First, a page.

Paper #1 the teacher gave me a moderate grade, told me that he felt my writing style needed work, said that I was not writing to an audience, and reflected that I did not cover my subject completely.

Paper #2 the teacher gave me a high grade, told me that my writing style was very easy to read and that I had done a great job on the paper.

Two different papers, two different subject matters. Two different answers.

The lesson I learned that day had to do with perspective. While there were different papers and different subject matters, there were also two different readers (my professors). One reader liked my style and connected with me, the other did not.

As we go through life we will find people who we connect with and others we do not, or others that we do not connect as well with/it is harder to connect with. I am learning that again as I am getting connected into a new church. At my last church I loved the people, I tried to make relationships work, and I was very committed. Just like with my paper I put forth the best effort I could at that time (which was somewhat limited since I was in a difficult season), but things didn’t click. Even today the leaders of that church speak negatively about me. Yesterday I received a message from my new pastor. In just a few words he expressed more care and acceptance to me than I have received in a very long time, “I’m grateful for your heart more than anything. It’s beautiful how he brought you into our presence. So grateful you’re with us.”

Two different churches, two different viewpoints toward God’s word. Two different answers.

At times on the recovery journey things happen or days occur when our hearts are heavy, things seem out of sorts, or circumstances lead to difficult steps. How we choose to handle those times makes a big difference in where we go and how we move forward in the bigger picture. They may seem like small things but they do affect the bigger picture of where we are trying to go.

One thing I have been learning about is perception. Someone who is in the midst of the last stages of marriage expressed deep sorrow to me when they shared their spouse has a perception of injustices that were done in the past that they can not move past. This person has set their mind on a certain belief and even though others don’t agree with it they continue to stand firm in their convictions. Due to that the other spouse has found there is no further room for communication, compromise, reconciliation, or restoration.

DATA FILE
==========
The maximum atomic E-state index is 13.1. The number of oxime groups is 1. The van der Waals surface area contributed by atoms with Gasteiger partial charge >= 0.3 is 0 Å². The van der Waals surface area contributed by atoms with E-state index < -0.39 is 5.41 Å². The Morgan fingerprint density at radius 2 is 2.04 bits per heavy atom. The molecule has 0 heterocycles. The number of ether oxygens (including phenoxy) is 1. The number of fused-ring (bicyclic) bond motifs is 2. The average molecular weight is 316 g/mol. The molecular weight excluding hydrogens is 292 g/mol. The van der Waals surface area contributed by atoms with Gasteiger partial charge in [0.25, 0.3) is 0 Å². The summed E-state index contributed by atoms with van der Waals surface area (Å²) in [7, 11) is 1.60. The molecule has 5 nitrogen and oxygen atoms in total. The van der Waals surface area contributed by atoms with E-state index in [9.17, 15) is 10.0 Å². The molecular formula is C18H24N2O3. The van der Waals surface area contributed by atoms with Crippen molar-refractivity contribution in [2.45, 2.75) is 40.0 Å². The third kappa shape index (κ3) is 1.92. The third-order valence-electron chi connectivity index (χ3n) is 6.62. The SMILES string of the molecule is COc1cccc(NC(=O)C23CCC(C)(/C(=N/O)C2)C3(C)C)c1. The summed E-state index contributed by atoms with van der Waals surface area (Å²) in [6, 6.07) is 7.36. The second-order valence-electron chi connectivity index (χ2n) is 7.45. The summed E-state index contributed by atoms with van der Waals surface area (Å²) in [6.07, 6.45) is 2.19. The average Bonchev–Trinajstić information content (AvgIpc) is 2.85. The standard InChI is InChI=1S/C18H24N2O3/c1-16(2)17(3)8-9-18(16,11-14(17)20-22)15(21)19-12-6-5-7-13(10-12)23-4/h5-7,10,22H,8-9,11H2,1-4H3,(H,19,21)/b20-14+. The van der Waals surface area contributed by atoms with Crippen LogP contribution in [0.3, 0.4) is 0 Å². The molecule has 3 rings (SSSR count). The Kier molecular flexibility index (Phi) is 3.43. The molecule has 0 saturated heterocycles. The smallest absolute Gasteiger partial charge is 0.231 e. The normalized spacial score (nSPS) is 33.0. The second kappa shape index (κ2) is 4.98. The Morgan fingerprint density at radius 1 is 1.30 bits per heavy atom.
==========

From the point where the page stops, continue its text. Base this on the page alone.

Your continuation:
If you have experienced relational struggle, abuse, injustice, rejection, or abandonment then what is your perception? Do you believe the others were completely in the wrong? Have you taken responsibility for your part? Are you willing to accept that your perceptions may in some ways be incorrect? Can you see ways others are holding incorrect perceptions? Could the perceptions you have be the cause of the problems in the first place? How do you respond when others have incorrect perceptions about you?

The elders and pastor of my last church hold a perception of me that is incorrect. I have tried to correct it but they continue to believe that I desire to hurt the pastor and the church. It actually is the exact opposite of my heart. I have protected them and spoken highly of them so many times. I love the pastor very, very deeply. They are Christians who are part of the family of God and as such there is no need for division, hostility, brokenness, or separation, and I do not have any intention or heart to divide or disunify God’s family. I keep trying to see the situation through their eyes, through their perception, but so far I can’t find that point. I want to take responsibility for my parts, to repent of all sin, and to rectify things. Recently I was told that the elders still are open to see my repentance and to reconciliation but the pastor will no longer be involved in any communication with me. There are perceptions held on both sides that keep us from finding common ground. I wish it was different. I wish our hearts were not hardened against God’s ways, and that we could choose love, forgiveness, grace, healing, and unity. I miss my friends and “family” that I am separated from at that church, and I am really concerned about the future impacts of this brokenness on the Christian community in Portland. May God continue to redeem this and bring repentance, truth, and life where other things exist.